The figure, cut from a single piece of wood, stands at 67cm tall and is 18cm wide.
Archaeologist Iain Williamson described the survival of the well-preserved wooden figure as “extremely rare”.
Modellen, cut from a single piece of wood, 67cm tall and 18cm wide, was found by archaeologists in a Roman ditch in a field in Twyford, Buckinghamshire i juli 2021.
The discovery was made by experts from Infra Archaeology, working for HS2’s contractor Fusion JV.
The style of the carving and the tunic-like clothing suggest the figure could date from the early Roman period almost 2,000 År siden.
A lack of oxygen in the water-logged clay fill ditch helped prevent the wood from rotting and ensured its survival over the centuries.
Mr Williamson from Fusion JV said: “The preservation of details carved into the wood, such as the hair and tunic, really start to bring the individual depicted to life.
“Not only is the survival of a wooden figure like this extremely rare for the Roman period in Storbritannia but it also raises new questions about this site.
“Who does the wooden figure represent, what was it used for, and why was it significant to the people living in this part of Buckinghamshire during the first century AD?”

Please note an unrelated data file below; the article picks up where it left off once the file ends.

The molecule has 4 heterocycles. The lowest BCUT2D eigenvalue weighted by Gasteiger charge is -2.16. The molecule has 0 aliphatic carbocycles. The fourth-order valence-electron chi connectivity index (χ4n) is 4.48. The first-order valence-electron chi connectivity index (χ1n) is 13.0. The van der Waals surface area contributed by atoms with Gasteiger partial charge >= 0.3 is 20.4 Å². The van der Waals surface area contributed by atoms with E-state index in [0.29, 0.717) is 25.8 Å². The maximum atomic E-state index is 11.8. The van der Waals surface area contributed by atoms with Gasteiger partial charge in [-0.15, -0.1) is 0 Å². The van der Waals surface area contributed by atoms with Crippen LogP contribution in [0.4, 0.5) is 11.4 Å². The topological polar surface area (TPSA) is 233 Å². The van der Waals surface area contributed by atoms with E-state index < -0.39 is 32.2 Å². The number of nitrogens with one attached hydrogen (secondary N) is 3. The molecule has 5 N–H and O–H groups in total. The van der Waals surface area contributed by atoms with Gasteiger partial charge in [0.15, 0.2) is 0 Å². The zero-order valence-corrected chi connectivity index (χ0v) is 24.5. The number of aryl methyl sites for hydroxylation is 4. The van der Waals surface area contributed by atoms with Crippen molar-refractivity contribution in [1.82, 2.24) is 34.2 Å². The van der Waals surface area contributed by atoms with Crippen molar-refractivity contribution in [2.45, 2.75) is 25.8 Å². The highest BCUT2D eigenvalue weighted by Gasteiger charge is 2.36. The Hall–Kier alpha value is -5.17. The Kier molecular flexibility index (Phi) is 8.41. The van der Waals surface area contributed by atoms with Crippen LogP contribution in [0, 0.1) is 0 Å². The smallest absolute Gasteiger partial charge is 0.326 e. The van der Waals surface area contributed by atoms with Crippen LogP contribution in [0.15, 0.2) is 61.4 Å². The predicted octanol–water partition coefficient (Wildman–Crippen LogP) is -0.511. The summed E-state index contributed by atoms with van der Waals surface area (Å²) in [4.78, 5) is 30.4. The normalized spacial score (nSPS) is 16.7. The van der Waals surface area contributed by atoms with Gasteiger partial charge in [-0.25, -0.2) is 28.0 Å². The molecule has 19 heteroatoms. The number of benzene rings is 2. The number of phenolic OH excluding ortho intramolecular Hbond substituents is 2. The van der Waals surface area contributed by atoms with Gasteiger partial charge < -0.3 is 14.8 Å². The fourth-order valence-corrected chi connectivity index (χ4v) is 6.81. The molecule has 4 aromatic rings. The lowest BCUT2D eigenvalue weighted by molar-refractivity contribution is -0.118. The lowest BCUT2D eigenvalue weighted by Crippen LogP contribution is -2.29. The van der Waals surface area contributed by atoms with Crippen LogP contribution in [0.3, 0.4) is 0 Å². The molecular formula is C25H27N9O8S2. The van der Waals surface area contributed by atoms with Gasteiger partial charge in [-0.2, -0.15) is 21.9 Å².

The figure is in good condition but the arms below the elbows and feet have degraded.
Its hat and hairstyle are among the surprising amount of detail which can still be seen.
The head is slightly turned to the left, the tunic at the front seems to be gathered at the waist going down to above knee level, and the legs and shape of the calf muscles are defined.
Shards of pottery dating from 43-70 AD were also discovered in the ditch.
Wooden carved images were offered as gifts to the gods, according to archaeologists, who could not be certain about the figure’s intended use.
A small broken fragment is being sent for radiocarbon dating to try and get an accurate age for the wood, while tests are also being carried out to try and find out where it came from.
Helen Wass, head of heritage at HS2 Ltd, said the archaeology programme on the first phase of the HS2 project between London and Birmingham has provided a wealth of new information about the past.
Hun sa: “In Buckinghamshire, our careful work has enabled us to build a much greater understanding of how the landscape was used by our ancestors, especially during the Roman period, and is brought to life further through incredible artefacts like this figure.”
Jim Williams, a senior science advisor for Historic England, sa: “This is a truly remarkable find which brings us face to face with our past.
“The quality of the carving is exquisite and the figure is all the more exciting because organic objects from this period rarely survive.
“This discovery helps us to imagine what other wooden, plant, or animal-based art and sculpture may have been created at this time.”